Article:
Tony Yazbeck gets what he needs in Gypsy; Michael Arden catches the Juno bug; and Paul Rudnick has a New idea. Plus: How Kelli, Faith, and Cheyenne were brilliantly Miscast!
Having played a newsboy in the 1989 revival of Gypsy with Tyne Daly, the now-grown Tony Yazbeck felt deep in his bones that he was right for the part of Tulsa in the revival of Gypsy that played City Center last summer and has now resurfaced at the St. James Theater. Unfortunately, the show's casting director didn't agree with him, and wouldn't even allow Yazbeck -- who was then playing Al in the Broadway revival of A Chorus Line -- to come in for an audition.
"I knew they thought I was too old, or my body was too filled out, but I called the office of Jerome Robbins and told them I just needed to be seen, and somehow they slipped my picture in to the casting people," he recalls. "Eventually, I ended up in the final six, but the other five guys were all blond and blue-eyed, so I figured I was out of the running. When they told me I had it, it was immediately an 18-year dream fulfilled."
Tulsa only has one moment in the spotlight -- the song "All I Need Is the Girl" -- but it's a doozy. "That song is its own little one-act, and Arthur Laurents (the show's librettist and current director) always says it's his favorite part," says Yazbeck. "Of course, I always thought the scene was just about Tulsa, but now I realize it's really also about Louise (played by Laura Benanti), because at the end we both realize that our dreams are different but the same -- that we want to get out of where we are."
Yazbeck adds that the number is far more demanding than he originally imagined. "A lot of people think A Chorus Line was harder, and the show was tough because it's strenuous being on your feet for two straight hours. But it was more about making stage pictures than actual dancing," he says. "Here, when I walk offstage after the number, I just sit there sucking breath. I can't believe how much energy I've used. Luckily, I'm offstage for the second act, so I take a chill pill, and usually go play poker with the other Farmboys in the dressing room."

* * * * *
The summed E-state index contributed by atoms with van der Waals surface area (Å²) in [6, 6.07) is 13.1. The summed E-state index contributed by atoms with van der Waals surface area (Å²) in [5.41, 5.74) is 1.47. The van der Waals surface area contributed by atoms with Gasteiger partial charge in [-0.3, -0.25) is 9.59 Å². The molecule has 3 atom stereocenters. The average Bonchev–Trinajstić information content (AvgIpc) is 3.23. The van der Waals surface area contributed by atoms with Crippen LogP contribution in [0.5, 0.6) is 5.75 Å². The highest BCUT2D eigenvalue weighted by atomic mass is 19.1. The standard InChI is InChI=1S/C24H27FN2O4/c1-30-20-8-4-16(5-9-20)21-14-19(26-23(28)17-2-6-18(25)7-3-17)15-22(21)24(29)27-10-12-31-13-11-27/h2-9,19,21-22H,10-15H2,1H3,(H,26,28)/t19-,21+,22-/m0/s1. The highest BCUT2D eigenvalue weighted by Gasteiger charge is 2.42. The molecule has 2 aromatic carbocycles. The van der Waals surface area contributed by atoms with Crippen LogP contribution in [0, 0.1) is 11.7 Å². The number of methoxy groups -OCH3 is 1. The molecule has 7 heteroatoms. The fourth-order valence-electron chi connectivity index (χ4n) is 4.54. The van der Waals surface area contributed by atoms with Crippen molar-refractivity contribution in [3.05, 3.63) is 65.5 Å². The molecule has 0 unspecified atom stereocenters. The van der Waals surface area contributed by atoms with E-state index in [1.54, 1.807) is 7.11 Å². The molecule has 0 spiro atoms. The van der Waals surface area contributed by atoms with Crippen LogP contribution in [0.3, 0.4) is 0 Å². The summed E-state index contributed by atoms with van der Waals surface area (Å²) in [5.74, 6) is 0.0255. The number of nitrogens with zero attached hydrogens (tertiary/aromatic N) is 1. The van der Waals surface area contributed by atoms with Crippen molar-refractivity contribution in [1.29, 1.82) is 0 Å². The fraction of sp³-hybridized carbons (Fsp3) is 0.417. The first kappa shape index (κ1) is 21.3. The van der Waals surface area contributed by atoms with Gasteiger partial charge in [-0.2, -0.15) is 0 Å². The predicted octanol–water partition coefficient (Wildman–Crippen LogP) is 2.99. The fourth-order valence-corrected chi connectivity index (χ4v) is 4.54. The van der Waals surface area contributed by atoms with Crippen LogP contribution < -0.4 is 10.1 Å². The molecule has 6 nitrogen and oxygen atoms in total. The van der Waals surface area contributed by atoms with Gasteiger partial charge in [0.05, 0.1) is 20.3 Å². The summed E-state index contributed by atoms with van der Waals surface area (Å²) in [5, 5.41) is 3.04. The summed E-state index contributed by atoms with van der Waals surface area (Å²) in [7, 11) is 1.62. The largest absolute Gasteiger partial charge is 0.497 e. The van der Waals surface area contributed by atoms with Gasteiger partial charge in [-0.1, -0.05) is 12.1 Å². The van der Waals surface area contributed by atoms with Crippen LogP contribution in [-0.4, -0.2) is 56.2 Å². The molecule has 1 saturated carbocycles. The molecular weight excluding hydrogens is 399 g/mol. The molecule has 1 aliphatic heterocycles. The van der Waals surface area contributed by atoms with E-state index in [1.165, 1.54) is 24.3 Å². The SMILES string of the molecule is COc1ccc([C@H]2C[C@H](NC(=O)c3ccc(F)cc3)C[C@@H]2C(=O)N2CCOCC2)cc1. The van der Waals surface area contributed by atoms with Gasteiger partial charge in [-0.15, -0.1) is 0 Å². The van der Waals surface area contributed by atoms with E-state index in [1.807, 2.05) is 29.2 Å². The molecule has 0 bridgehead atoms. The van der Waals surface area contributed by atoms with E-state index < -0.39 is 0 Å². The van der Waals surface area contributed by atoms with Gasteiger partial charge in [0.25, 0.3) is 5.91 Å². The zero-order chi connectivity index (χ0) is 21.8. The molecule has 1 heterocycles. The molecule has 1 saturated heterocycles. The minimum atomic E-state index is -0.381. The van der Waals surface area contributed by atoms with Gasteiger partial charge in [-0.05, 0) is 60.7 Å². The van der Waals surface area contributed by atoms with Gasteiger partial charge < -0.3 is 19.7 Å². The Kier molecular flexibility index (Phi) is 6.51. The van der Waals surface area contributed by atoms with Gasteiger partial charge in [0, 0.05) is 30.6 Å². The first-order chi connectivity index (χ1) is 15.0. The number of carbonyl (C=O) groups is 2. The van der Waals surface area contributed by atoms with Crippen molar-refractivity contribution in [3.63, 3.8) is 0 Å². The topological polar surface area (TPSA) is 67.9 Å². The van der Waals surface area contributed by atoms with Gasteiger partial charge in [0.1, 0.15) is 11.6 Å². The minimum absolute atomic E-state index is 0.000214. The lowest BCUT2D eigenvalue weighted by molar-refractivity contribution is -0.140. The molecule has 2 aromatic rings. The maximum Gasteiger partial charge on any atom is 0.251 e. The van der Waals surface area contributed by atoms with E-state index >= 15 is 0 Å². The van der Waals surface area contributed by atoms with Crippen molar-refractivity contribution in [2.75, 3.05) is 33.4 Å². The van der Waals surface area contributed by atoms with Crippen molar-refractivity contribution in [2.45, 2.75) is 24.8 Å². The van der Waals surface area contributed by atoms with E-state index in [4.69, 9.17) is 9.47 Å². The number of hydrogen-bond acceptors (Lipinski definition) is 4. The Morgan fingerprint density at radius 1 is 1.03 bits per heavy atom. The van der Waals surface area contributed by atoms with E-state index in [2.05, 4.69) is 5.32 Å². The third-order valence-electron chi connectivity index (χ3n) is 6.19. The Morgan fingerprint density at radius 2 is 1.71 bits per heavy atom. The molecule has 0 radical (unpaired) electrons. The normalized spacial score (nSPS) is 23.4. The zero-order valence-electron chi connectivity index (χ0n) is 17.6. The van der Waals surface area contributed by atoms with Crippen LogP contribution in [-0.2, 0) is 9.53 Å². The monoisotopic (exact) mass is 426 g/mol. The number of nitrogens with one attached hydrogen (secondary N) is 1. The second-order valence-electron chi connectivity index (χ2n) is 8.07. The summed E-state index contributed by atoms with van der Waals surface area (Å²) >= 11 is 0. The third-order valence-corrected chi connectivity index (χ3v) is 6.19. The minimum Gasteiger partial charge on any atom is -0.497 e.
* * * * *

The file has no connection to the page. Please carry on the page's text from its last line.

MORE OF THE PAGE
Yazbeck is thrilled to be working with Laurents, as well as star Patti LuPone. "Everyone in the cast has nothing but the greatest respect for Arthur, who is a genius. He never wastes a word with his notes, and he really wants us to take the time to make every moment honest. Most directors direct from the head, but Arthur directs from the heart; he wants you to feel and isn't concerned with exactly how you get there," he says. "Patti knows what she wants and knows how to get it. Sharing a stage with her is like an acting class. Every night the whole cast comes down and watches 'Rose's Turn' from the wings."
Michael Arden is not only doing his first City Center Encores! musical, Juno, March 27-30; he's never ever seen one of the series' many productions. But this rare revival of the 1959 Joseph Stein-Marc Blitzstein musical version of Juno and the Paycock isn't actually Arden's first involvement with Encores. "I did their Birthday Bash a couple of years ago and sang Blitzstein's 'The Ballad of the Bombardier,' which is how I first fell in love with his music," he says. "It's so simple and beautiful, and much more my kind of music than Bob Dylan (which he sang in Broadway's The Times They Are A-Changin'). So I was really thrilled when this came around."
Having never done an Encores -- with its notoriously short 10-day rehearsal -- is Arden nervous? "Actually, I do my best when I feel a little bit terrified. I tend to feel the more pressure you have, the more prepared you are at the beginning," he says. "I am so excited to work with our director, Garry Hynes; to share a stage with Victoria Clark, who is such a stunning actor, and to be paired with Celia Keenan-Bolger. We're always doing readings together, so it's great for us to be in an actual show."